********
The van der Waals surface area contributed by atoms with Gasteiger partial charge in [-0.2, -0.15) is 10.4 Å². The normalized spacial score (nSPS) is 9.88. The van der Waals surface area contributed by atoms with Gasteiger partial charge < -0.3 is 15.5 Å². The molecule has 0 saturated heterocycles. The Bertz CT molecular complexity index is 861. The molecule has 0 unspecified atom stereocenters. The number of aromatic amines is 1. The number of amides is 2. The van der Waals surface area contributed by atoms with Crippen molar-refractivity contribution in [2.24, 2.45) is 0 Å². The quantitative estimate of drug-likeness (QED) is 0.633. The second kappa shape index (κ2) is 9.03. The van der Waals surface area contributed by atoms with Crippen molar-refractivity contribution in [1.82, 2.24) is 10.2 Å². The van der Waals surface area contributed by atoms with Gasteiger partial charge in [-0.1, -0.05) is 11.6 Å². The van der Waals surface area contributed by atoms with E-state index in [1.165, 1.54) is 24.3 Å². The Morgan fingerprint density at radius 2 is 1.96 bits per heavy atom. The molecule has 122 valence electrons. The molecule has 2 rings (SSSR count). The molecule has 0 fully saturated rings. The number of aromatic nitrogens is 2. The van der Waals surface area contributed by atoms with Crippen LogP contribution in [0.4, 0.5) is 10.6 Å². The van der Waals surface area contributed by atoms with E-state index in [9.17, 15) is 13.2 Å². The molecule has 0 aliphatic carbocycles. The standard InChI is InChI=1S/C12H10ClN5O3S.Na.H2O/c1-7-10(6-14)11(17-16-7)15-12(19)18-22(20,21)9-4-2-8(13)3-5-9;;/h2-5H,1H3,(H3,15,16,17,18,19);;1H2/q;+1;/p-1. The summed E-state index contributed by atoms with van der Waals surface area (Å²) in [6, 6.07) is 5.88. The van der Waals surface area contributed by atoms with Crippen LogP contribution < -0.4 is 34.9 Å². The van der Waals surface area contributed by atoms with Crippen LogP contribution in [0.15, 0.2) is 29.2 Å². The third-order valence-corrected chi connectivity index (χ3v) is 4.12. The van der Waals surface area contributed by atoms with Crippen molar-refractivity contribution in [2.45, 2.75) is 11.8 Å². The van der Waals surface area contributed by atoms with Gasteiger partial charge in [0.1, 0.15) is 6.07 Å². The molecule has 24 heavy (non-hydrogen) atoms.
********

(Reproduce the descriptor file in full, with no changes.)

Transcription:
The van der Waals surface area contributed by atoms with Gasteiger partial charge in [-0.2, -0.15) is 10.4 Å². The normalized spacial score (nSPS) is 9.88. The van der Waals surface area contributed by atoms with Gasteiger partial charge < -0.3 is 15.5 Å². The molecule has 0 saturated heterocycles. The Bertz CT molecular complexity index is 861. The molecule has 0 unspecified atom stereocenters. The number of aromatic amines is 1. The number of amides is 2. The van der Waals surface area contributed by atoms with Crippen molar-refractivity contribution in [2.24, 2.45) is 0 Å². The quantitative estimate of drug-likeness (QED) is 0.633. The second kappa shape index (κ2) is 9.03. The van der Waals surface area contributed by atoms with Crippen molar-refractivity contribution in [1.82, 2.24) is 10.2 Å². The van der Waals surface area contributed by atoms with Gasteiger partial charge in [-0.1, -0.05) is 11.6 Å². The van der Waals surface area contributed by atoms with E-state index in [1.165, 1.54) is 24.3 Å². The Morgan fingerprint density at radius 2 is 1.96 bits per heavy atom. The molecule has 122 valence electrons. The molecule has 2 rings (SSSR count). The molecule has 0 fully saturated rings. The number of aromatic nitrogens is 2. The van der Waals surface area contributed by atoms with Crippen LogP contribution in [0.4, 0.5) is 10.6 Å². The van der Waals surface area contributed by atoms with E-state index in [9.17, 15) is 13.2 Å². The molecule has 0 aliphatic carbocycles. The standard InChI is InChI=1S/C12H10ClN5O3S.Na.H2O/c1-7-10(6-14)11(17-16-7)15-12(19)18-22(20,21)9-4-2-8(13)3-5-9;;/h2-5H,1H3,(H3,15,16,17,18,19);;1H2/q;+1;/p-1. The summed E-state index contributed by atoms with van der Waals surface area (Å²) in [6, 6.07) is 5.88. The van der Waals surface area contributed by atoms with Crippen LogP contribution < -0.4 is 34.9 Å². The van der Waals surface area contributed by atoms with Crippen LogP contribution in [0.15, 0.2) is 29.2 Å². The third-order valence-corrected chi connectivity index (χ3v) is 4.12. The van der Waals surface area contributed by atoms with Crippen molar-refractivity contribution in [2.45, 2.75) is 11.8 Å². The van der Waals surface area contributed by atoms with Gasteiger partial charge in [0.1, 0.15) is 6.07 Å². The molecule has 24 heavy (non-hydrogen) atoms.